The surface finish of liquid first layer 28 is mirror-like and provides intimate contact with the toner layer on photoconductor surface 12. Thus, the combination of heat applied by film forming roll 26 and the absorption of excess liquid carrier by the liquid-carrier phillic surface of first layer 28 enables the removal of excess liquid carrier from the toned imaged. The elevation of the temperature past the flashpoint of the liquid carrier within first layer 28 by cleaning roller 32 causes the liquid carrier to be volatilized and to be thus removed from first layer 28.

Film forming roller 26 must exhibit release characteristics for the toner film on photoconductor surface 12. A hardness of 40 Shore A exhibited by first layer 28 will provide a desired release property.

Once the toned image has had the excess liquid carrier removed by film forming roll 26, it proceeds to a transfer roller 34. Transfer roller 34 only comes into contact with photoconductive surface 12 after all four colors (KCMY) have been overcoated on the surface of photoconductor 12. At such point, the image is ready for transfer to sheet media 36. Under such a condition, intermediate transfer roller 34 (with a heated backup roll 38) is brought into contact with photoconductor surface 12.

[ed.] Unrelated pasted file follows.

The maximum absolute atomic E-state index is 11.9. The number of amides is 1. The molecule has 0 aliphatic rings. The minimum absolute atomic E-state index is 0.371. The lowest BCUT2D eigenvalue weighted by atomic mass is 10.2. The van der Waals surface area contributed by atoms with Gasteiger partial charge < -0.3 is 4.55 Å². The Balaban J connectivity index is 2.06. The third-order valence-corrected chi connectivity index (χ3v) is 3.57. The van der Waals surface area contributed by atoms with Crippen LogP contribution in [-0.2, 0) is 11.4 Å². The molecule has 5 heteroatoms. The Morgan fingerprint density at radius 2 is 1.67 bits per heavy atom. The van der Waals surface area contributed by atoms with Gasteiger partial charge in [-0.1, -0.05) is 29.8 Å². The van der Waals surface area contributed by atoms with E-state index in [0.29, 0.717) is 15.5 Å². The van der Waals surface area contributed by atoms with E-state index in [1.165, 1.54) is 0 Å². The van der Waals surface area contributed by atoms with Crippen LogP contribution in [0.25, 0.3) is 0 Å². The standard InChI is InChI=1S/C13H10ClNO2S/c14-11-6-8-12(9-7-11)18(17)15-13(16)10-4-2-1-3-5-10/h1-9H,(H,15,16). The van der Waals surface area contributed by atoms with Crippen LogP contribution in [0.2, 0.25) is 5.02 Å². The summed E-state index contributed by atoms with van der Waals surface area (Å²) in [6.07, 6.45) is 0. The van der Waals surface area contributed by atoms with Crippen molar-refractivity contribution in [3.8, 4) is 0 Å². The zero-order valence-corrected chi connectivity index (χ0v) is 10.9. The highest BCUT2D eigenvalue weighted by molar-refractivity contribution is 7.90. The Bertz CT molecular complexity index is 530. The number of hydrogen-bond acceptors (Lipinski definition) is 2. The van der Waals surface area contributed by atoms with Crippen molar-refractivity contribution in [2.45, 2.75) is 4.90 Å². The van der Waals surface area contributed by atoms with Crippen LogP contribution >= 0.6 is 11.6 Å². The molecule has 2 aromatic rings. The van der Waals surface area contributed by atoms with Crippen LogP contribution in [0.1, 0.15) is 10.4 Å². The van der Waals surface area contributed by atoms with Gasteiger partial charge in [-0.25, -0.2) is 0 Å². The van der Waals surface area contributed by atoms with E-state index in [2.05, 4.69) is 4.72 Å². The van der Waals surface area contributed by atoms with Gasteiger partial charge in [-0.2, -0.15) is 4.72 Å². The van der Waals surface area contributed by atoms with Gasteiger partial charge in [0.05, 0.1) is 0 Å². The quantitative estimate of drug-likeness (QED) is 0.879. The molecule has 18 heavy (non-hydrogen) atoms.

The adhesive properties of the toner on photoconductor surface 12 are controlled by the drying function action by film forming roll 26. When the toner is very wet with the liquid carrier, the toner film is not tacky. Completely dry, fused toner layers also have low tack. Film forming roller 26, by substantially drying the toner to form the film, but not to completely dry it, maximizes surface tack.